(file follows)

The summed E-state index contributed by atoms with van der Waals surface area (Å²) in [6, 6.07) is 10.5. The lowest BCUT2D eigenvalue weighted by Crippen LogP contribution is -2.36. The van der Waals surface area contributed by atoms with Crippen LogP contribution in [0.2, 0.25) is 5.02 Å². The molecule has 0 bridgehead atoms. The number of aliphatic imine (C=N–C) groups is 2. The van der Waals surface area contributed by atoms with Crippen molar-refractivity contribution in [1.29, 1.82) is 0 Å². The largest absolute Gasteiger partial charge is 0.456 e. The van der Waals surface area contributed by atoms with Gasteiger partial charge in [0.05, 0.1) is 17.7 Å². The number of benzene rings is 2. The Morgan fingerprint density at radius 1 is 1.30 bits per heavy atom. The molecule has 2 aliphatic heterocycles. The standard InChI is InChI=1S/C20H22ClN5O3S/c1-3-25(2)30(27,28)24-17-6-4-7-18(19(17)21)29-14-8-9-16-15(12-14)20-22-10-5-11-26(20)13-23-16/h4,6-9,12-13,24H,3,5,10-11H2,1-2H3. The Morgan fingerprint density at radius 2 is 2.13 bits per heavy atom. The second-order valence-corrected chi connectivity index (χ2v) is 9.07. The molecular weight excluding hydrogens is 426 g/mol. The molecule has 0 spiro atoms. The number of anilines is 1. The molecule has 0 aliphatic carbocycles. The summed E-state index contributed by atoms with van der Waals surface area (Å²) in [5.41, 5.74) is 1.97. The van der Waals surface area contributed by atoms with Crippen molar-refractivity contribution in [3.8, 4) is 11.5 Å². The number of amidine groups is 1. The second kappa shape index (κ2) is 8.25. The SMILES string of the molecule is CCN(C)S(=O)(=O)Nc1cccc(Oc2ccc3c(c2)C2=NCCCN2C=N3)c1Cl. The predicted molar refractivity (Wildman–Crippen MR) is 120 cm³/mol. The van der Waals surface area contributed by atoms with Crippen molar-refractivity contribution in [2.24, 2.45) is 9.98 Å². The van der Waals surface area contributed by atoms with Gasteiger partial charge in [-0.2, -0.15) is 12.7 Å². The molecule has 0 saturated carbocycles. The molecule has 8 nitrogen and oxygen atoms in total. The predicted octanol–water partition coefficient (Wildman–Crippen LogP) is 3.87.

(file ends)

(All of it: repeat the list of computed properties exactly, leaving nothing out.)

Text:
The summed E-state index contributed by atoms with van der Waals surface area (Å²) in [6, 6.07) is 10.5. The lowest BCUT2D eigenvalue weighted by Crippen LogP contribution is -2.36. The van der Waals surface area contributed by atoms with Crippen LogP contribution in [0.2, 0.25) is 5.02 Å². The molecule has 0 bridgehead atoms. The number of aliphatic imine (C=N–C) groups is 2. The van der Waals surface area contributed by atoms with Crippen molar-refractivity contribution in [1.29, 1.82) is 0 Å². The largest absolute Gasteiger partial charge is 0.456 e. The van der Waals surface area contributed by atoms with Gasteiger partial charge in [0.05, 0.1) is 17.7 Å². The number of benzene rings is 2. The Morgan fingerprint density at radius 1 is 1.30 bits per heavy atom. The molecule has 2 aliphatic heterocycles. The standard InChI is InChI=1S/C20H22ClN5O3S/c1-3-25(2)30(27,28)24-17-6-4-7-18(19(17)21)29-14-8-9-16-15(12-14)20-22-10-5-11-26(20)13-23-16/h4,6-9,12-13,24H,3,5,10-11H2,1-2H3. The Morgan fingerprint density at radius 2 is 2.13 bits per heavy atom. The second-order valence-corrected chi connectivity index (χ2v) is 9.07. The molecular weight excluding hydrogens is 426 g/mol. The molecule has 0 spiro atoms. The number of anilines is 1. The molecule has 0 aliphatic carbocycles. The summed E-state index contributed by atoms with van der Waals surface area (Å²) in [5.41, 5.74) is 1.97. The van der Waals surface area contributed by atoms with Crippen molar-refractivity contribution in [3.8, 4) is 11.5 Å². The number of amidine groups is 1. The second kappa shape index (κ2) is 8.25. The SMILES string of the molecule is CCN(C)S(=O)(=O)Nc1cccc(Oc2ccc3c(c2)C2=NCCCN2C=N3)c1Cl. The predicted molar refractivity (Wildman–Crippen MR) is 120 cm³/mol. The van der Waals surface area contributed by atoms with Crippen molar-refractivity contribution in [2.24, 2.45) is 9.98 Å². The van der Waals surface area contributed by atoms with Gasteiger partial charge in [-0.2, -0.15) is 12.7 Å². The molecule has 0 saturated carbocycles. The molecule has 8 nitrogen and oxygen atoms in total. The predicted octanol–water partition coefficient (Wildman–Crippen LogP) is 3.87.